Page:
Amplify News
Our Investment in Effectful

By Renee Shah and Lenny Pruss

Over the last 25 years, no programming language has established its supremacy quite like JavaScript. Originating in the halls of Netscape in 1995, JavaScript has indelibly shaped the digital canvas of the Web; 99% of websites are wholly or in part built with the language1. Today, there are over 20 million JavaScript developers worldwide and growing rapidly. As such, JavaScript and her younger sister TypeScript have become the lingua franca of the Web.

Notwithstanding its ubiquity, a persistent critique of JavaScript is its perceived lack of gravitas as a backend programming language. While it is acknowledged for its capacity to craft web interfaces, doubts linger regarding its suitability outside the browser. No doubt the ecosystem has come a long way, beginning with Node.js, a runtime environment that enables server-side JavaScript, but it’s still the exception to see large organizations betting on JavaScript as their toolchain of choice for complex, backend systems.

Consider a thought experiment wherein we could retain everything considered amazing about JavaScript – all the same concepts, the ergonomics, the rich toolchain – but enhance it with the robustness akin to a language such as Go or Rust.

Thought experiment over.

Now let us introduce you to Effect.

Effect is a library that bestows upon TypeScript extraordinary superpowers; it empowers JS/TS developers to build scalable, resilient, and reactive apps with less code and complexity. Effect neatly packages distributed computing concepts into a single library, enabling workflows like concurrency, dependency management, data modeling, error management, and resource safety. 

Effect achieves this by applying functional programming principles (FP) to TypeScript – but without all the pain of FP. In functional programming, everything a program needs to run lives within the function itself (e.g. no side effects), with no dependency on global state (e.g. everything is in the request itself – there are no stateful requests). This paradigm leads to modular programming, where “building blocks” can easily be composed into full-fledged applications. 

Despite these benefits, functional programming suffers from a steep learning curve, and thus has historically been limited to a niche set of developers via languages like Scala, Haskell, Kotlin, and Lisp. However, in recent years, we’ve observed a shift in developer taste towards a more modular, FP-inspired programming model. Look no further than the emergence and overwhelming popularity of TypeScript itself, which brings static types to JavaScript. Other examples include React, the most popular JavaScript frontend framework, and Nix, a toolkit to build, package, and deploy software in a reproducible way. Ultimately, we believe Effect will be next in line.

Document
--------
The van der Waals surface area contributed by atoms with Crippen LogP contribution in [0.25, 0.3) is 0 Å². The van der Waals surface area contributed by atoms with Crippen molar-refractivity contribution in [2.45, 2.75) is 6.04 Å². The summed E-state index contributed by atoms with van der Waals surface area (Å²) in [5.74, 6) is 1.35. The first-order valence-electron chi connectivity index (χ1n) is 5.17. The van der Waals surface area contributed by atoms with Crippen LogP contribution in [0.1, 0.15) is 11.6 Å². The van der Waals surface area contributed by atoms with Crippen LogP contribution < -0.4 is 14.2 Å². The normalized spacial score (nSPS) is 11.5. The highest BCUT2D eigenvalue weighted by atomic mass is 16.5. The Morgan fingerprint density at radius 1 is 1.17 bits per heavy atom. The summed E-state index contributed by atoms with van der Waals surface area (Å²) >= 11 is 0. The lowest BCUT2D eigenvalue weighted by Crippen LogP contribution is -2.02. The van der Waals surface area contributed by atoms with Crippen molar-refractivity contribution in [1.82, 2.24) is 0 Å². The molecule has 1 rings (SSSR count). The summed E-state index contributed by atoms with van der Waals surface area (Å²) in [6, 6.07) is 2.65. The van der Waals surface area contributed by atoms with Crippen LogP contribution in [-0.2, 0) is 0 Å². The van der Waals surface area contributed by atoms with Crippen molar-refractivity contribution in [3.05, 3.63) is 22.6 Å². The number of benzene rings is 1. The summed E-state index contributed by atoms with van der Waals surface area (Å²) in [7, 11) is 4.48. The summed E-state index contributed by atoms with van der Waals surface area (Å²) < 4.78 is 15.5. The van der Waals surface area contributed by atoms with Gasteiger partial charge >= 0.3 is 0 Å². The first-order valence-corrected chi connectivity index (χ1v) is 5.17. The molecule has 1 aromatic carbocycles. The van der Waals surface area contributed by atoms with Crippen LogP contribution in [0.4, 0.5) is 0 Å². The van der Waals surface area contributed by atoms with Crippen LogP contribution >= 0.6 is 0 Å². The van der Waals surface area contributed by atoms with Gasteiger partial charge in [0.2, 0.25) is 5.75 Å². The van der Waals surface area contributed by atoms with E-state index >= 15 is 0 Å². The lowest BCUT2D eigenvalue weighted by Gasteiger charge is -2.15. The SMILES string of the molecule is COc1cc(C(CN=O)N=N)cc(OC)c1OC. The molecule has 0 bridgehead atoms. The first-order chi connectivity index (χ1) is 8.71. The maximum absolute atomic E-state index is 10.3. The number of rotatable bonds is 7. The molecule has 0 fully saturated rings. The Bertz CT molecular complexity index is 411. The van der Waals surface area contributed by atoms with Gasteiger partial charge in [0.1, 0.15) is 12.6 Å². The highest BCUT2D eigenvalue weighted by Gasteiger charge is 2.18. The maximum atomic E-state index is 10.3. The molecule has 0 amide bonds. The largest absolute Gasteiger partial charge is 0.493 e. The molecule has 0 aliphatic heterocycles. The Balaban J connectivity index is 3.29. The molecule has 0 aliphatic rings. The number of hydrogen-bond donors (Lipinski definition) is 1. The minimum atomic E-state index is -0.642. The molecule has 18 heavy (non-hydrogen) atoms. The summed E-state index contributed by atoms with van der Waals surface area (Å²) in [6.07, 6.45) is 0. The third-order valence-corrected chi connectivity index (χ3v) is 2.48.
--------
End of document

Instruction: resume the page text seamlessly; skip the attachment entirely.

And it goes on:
As such, it came to us as no surprise to learn that Effect had already been adopted in production at several companies, and through diligence we heard immense praise for the relatively nascent project from an active community of passionate users. In fact, co-founder of Prisma, Johannes Schickling, called Effect one of the most important web projects in the next 10 years

The community today is just the first step, as Effectful (the company around Effect) has an ambitious product roadmap of commercial offerings all focused on making mission-critical workflows doable, if not approachable, for TS developers worldwide. Their next product, Effect Cluster, is already in alpha and aims to solve the pains around clustering of programs and retry logic – a notorious thorny problem for developers to get right in the event of machine failures. This product will include Durable Business Workflows, which will make it easy to write code for real-time, multiplayer workflows (via the actor pattern), short-lived transactions (via implicit event sourcing), and high frequency scenarios (via state machines).

But of course, this all comes back to Michael Arnaldi, creator of Effect and founder of Effectful. Mike’s passion for a better path forward for the JavaScript ecosystem is clear. Mike conceived of Effect to solve his own pain points, and in the process, he created a beautiful piece of software that has resonated with developers around the world. He’s unfettered, and everything he does is with intention. As such, he’s been a steadfast leader of the growing Effect community, one that features 4,000+ Github stars and 2150+ Discord members. 

Earlier this year, Mike and the Effect community hosted the first Effect conference in February 2024; the conference was small and focused on networking with 100 attendees and speakers like John De Goes (Golem), Jess Martin (DXOS),  Guillermo Rauch (Vercel) and Johannes Schickling (ex-Prisma). 

To us, this is only the beginning of a movement that aims to redefine what’s possible for JS developers worldwide. With that, we’re so excited to announce our Seed Round in Effectful. And we’re looking forward to Effectful shattering the internet in the next 10 years.

(1) Source: Javascript